President Volodymyr Zelensky of Ukraine is making his second wartime visit to Washington on Thursday, meeting with President Biden and lawmakers as he tries to preserve his country’s most critical source of funding and weapons.
Mr. Biden will be looking to get a “battlefield perspective” on the war from Mr. Zelensky, said John F. Kirby, a White House spokesman. The Ukrainian president, who was in New York this week rallying support at the U.N. General Assembly, arrived at the U.S. Capitol on Thursday morning for meetings with members of Congress. Later, he will head to the Pentagon and then the White House.
The visit comes at a crucial moment in the war, with Ukraine’s fight against Russian invaders heading into the harsh winter months.
But it also comes as polls have detected a growing weariness over the war among the American public, which is focused on problems at home, and as dozens of Republicans say they are opposed to Mr. Biden’s latest request for $24 billion for additional military and humanitarian aid for Ukraine.
Speaker Kevin McCarthy, whose position is imperiled by a far-right faction of his party that opposes Ukraine aid, will have a private meeting with Mr. Zelensky, but will not convene a forum for him to address members.
“Where is the accountability on the money we already spent?” Mr. McCarthy told reporters this week. “What is the plan for victory? I think that’s what the American public wants to know.”
Mr. Biden has made support for Ukraine a centerpiece of his foreign policy, arguing that it is vital to American national security. He has continued to provide aid using previously approved funds, and Defense Secretary Lloyd J. Austin III announced this week that American M1 Abrams tanks would be arriving in Ukraine soon.
Ukraine has been lobbying for the United States to supply a powerful weapon called the Army Tactical Missile System, known as ATACMS (pronounced like “attack ’ems”), which Mr. Kirby said was not off the table.
ATACMS, which can strike targets 190 miles away with a warhead containing about 375 pounds of explosives, could help Kyiv regain Crimea, a part of the country Russia seized in 2014. But the United States has expressed fears about escalation.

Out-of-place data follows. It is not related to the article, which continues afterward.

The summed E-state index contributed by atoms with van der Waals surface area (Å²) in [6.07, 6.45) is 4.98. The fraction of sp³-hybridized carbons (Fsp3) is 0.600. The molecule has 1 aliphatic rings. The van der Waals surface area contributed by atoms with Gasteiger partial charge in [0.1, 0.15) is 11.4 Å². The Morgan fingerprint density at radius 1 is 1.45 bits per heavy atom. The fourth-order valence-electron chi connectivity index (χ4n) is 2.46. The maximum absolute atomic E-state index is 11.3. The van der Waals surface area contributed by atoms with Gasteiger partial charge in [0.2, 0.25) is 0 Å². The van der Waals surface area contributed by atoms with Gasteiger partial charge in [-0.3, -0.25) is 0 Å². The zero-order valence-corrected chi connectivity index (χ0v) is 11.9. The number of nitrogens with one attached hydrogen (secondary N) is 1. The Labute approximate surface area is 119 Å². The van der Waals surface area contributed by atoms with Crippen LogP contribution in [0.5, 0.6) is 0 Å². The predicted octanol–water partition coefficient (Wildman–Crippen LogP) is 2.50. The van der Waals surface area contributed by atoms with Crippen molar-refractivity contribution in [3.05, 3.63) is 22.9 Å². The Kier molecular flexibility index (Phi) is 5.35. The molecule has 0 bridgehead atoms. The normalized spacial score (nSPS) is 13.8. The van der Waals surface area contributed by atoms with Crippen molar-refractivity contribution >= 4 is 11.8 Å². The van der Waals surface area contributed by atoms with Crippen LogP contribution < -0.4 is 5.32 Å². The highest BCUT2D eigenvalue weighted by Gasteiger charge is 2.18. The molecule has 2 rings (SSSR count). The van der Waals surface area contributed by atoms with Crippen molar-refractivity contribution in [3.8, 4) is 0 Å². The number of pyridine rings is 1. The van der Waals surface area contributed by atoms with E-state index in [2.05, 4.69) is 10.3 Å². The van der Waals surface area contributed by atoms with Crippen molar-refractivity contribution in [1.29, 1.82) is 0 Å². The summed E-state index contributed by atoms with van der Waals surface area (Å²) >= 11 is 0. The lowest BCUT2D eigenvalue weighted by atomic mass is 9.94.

“We’re trying to avoid World War III,” Mr. Biden has said.
Speaking to reporters on Wednesday, Mr. Kirby defended the weaponry the United States has provided to Ukraine.
“We’ve evolved the capabilities as the war has evolved, as the needs evolve, and that has had a significant impact on the Ukrainians’ ability to defend themselves and to advance in this counteroffensive,” he said.
“The progress that they are making, though not as far or as fast as they themselves have said they’d like to go, is not by accident. It’s absolutely due in great measure to their bravery and skill on the battlefield. But it is also due, in no small way, to the support that the United States has provided them.”
Mr. Zelensky will encounter a different political climate than he found during his visit to Washington last year, when he received a hero’s welcome and an invitation from Nancy Pelosi, then the House speaker, to give a prime-time address to a joint session of Congress.
During that visit, Mr. Zelensky emerged from the Oval Office with a vow from Mr. Biden that the United States would continue to support Ukraine “for as long as it takes.”
On Thursday, House lawmakers who want to hear directly from Mr. Zelensky will have to leave Capitol Hill. Members of the Congressional Ukraine Caucus and others are expected to meet with him at the National Archives on Thursday.
Senator Chuck Schumer, Democrat of New York and the majority leader, has organized a closed-door session in the Capitol for all 100 senators.
Mr. McCarthy has said he plans to press Mr. Zelensky on how Ukraine is spending the aid the United States has provided so far — earlier this year, Mr. McCarthy declined Mr. Zelensky’s invitation to visit Ukraine to see for himself — as a federal spending fight in Congress threatens to tie up the White House’s funding request and shut down the government.
Mr. Kirby said the White House was confident that it would continue to see strong support for Ukraine.
“There is no such thing as a blank check for Ukraine, because every single thing that we’re providing to Ukraine is done in full consultation with members of Congress,” he said.
As Mr. Biden tries to secure the new funding, the 2024 election is looming.
Former President Donald J. Trump, the front-runner to be the Republican nominee, could make the war a central issue in the campaign.
At a rally over the summer, he said Congress should refuse to send any more weapons until the F.B.I., I.R.S. and Justice Department “hand over every scrap of evidence they have on the Biden crime family’s corrupt business dealings.”
Polls also suggest support is softening among Americans. A recent CNN poll found that most Americans believed that Congress should not authorize more funding to support the war.
Karoun Demirjian contributed reporting.